Friday, 26 January 2007

Theological modesty

“[Theology] has often overshot its goal and degenerated into repeating the same empty phrases…. Sometimes it seemed to proceed from the idea that it could answer all questions and resolve all issues. It has often been lacking in modesty, tenderness, and simplicity. This was all the worse inasmuch as theology has to do with the deepest problems and comes into contact with the most delicate stirrings of the human heart. More than any other science, it has to take to heart the admonition ‘not to think of itself more highly than it ought’ (cf. Rom. 12:3). It is better honestly to admit that a thing is not clear than to make a wild guess.”

—Herman Bavinck, Reformed Dogmatics, Vol. 1 (Grand Rapids: Baker, 2003), p. 605.

9 Comments:

kim fabricius said...

How lovely! It should be the epigraph of every theological paper or book. Instead of the rabies theologorum, the modestia et benignitas theologorum.

Brandon Jones said...

That's a great Bavinck quote-thanks

sacred vapor said...

great quote!

Jim Gordon said...

Hauerwas in his Matthew commentary makes much the same point in relation to the gospels. "Theologians are often tempted to say more than can be said. The mystery of God frustrates us, enticing us to explain what cannot be explained...the reticence of the gospels frustrates us, we want them to say more than they can say..." What Hauerwas calls reticence, and newman calls proper reserve, Bavinck commends as theological humility. I'm all for it!

michael jensen said...

Yeah, Calvin was big for it too, as a critique of the speculations of the schoolmen. He keeps this theme going in Book 1 of the Institutes. Good to see Hauerwas and Calvin having something in common!

dan said...

Odd, earlier today I read the Hauerwas passage that Jim Gordon quoted here. It is (perhaps?) not too surprising that Hauerwas ends up sounding a bit like Calvin in this passage, since he certainly sounds like Barth. Perhaps it is Barth that Hauerwas and Calvin have in common!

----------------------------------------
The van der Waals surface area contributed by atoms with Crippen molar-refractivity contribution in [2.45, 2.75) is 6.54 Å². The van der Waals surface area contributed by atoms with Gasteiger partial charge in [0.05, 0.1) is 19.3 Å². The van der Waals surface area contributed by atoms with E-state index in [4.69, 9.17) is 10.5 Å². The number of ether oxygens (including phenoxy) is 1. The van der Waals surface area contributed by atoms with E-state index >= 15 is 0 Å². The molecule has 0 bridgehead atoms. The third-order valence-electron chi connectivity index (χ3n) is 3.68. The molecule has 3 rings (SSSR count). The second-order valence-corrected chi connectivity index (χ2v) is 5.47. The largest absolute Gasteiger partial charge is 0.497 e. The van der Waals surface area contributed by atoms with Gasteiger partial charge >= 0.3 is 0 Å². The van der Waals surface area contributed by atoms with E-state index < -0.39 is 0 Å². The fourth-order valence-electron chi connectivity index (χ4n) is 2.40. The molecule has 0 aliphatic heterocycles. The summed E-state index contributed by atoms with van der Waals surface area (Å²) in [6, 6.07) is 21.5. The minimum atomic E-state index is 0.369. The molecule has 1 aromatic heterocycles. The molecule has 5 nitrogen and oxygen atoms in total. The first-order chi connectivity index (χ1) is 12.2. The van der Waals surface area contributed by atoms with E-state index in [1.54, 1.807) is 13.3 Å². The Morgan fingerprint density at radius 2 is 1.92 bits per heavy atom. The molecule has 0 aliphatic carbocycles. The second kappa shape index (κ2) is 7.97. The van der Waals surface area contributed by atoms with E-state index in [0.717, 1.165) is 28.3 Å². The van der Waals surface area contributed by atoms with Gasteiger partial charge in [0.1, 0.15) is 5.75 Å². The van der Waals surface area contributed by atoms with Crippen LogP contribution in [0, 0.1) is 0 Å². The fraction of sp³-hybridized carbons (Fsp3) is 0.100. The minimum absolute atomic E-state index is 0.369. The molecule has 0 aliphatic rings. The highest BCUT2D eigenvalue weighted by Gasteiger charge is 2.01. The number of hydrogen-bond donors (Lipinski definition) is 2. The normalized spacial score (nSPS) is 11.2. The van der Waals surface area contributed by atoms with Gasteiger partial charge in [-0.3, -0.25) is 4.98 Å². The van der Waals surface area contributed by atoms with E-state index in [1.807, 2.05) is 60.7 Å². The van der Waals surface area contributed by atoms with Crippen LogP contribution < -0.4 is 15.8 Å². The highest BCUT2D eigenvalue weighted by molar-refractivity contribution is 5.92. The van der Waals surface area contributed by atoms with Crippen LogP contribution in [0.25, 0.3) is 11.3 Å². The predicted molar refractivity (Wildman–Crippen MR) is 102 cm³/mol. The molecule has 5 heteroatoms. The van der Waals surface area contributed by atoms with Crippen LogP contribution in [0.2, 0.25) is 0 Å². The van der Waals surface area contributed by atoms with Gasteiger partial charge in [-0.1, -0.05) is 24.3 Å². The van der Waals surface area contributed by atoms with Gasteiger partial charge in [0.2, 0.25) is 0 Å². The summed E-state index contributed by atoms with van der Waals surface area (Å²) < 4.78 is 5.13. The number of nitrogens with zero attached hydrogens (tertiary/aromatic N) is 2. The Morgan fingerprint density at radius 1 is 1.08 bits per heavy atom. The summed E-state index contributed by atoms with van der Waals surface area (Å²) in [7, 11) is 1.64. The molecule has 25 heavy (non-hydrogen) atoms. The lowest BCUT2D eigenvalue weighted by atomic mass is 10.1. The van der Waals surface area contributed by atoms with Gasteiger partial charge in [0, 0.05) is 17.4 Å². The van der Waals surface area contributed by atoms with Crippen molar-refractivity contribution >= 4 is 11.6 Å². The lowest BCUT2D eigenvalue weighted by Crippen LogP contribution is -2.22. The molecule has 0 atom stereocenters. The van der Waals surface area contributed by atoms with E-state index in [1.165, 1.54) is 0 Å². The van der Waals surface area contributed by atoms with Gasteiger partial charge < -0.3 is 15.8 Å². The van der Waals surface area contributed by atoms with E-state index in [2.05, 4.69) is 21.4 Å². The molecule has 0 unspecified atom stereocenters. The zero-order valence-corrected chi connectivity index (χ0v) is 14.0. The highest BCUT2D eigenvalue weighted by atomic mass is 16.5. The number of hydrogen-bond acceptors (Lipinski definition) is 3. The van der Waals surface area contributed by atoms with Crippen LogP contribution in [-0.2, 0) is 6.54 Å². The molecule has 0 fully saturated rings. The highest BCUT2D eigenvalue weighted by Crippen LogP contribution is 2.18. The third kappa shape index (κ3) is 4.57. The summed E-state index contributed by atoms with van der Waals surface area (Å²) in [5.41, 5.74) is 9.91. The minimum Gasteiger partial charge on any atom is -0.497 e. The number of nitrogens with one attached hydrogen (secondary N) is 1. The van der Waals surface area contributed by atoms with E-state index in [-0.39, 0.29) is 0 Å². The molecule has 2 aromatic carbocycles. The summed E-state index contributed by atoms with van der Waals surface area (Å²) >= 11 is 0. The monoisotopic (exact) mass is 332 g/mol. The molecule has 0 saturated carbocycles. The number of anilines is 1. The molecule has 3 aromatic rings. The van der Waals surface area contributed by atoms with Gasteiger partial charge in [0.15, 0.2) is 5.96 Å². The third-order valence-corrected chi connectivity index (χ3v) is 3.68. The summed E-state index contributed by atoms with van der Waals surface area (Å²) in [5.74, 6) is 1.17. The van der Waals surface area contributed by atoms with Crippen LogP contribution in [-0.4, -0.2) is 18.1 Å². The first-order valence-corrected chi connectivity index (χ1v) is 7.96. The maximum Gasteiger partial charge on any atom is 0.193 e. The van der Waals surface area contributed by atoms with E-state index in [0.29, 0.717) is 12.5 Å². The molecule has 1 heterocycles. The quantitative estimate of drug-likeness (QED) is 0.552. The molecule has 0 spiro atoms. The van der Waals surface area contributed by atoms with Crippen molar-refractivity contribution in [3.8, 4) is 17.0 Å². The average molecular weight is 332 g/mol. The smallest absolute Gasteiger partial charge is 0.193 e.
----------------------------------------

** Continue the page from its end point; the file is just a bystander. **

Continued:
Chris said...

This is much the same point that Pete Rollins is making in How (Not) to Speak of God and follows in the footsteps of some of the greats including Tillich. Unfortunately, it is precisely this hermeneutic of humility that the fundamentalists are railing against, including John Piper and Rob Bell... check out the Desiring God conference podcasts at iTunes.

Jim Gordon said...

Hi Dan,

I'm still new to blogging but not to writing - can't believe I didn't give the page ref for Hauerwas - sorry you had to chase it. But given Ben's next post about Aaron's complaint about obese (over-long) dogmatics,isn't it a relief that Hauerwas's commentary isn't the length of Allison & Davies ICC set (2,300+ pages) or Nolland's one volume at 1480 pages?

Christian A said...

It's funny isn't it - because we do believe that God in Christ will answer all questions and resolve all issues. Then in our excitement at this we think that by talking biblically of God in Christ we can solve all issues now...as though by doing Christian theology we can bring about the eschaton ourselves and ahead of time!

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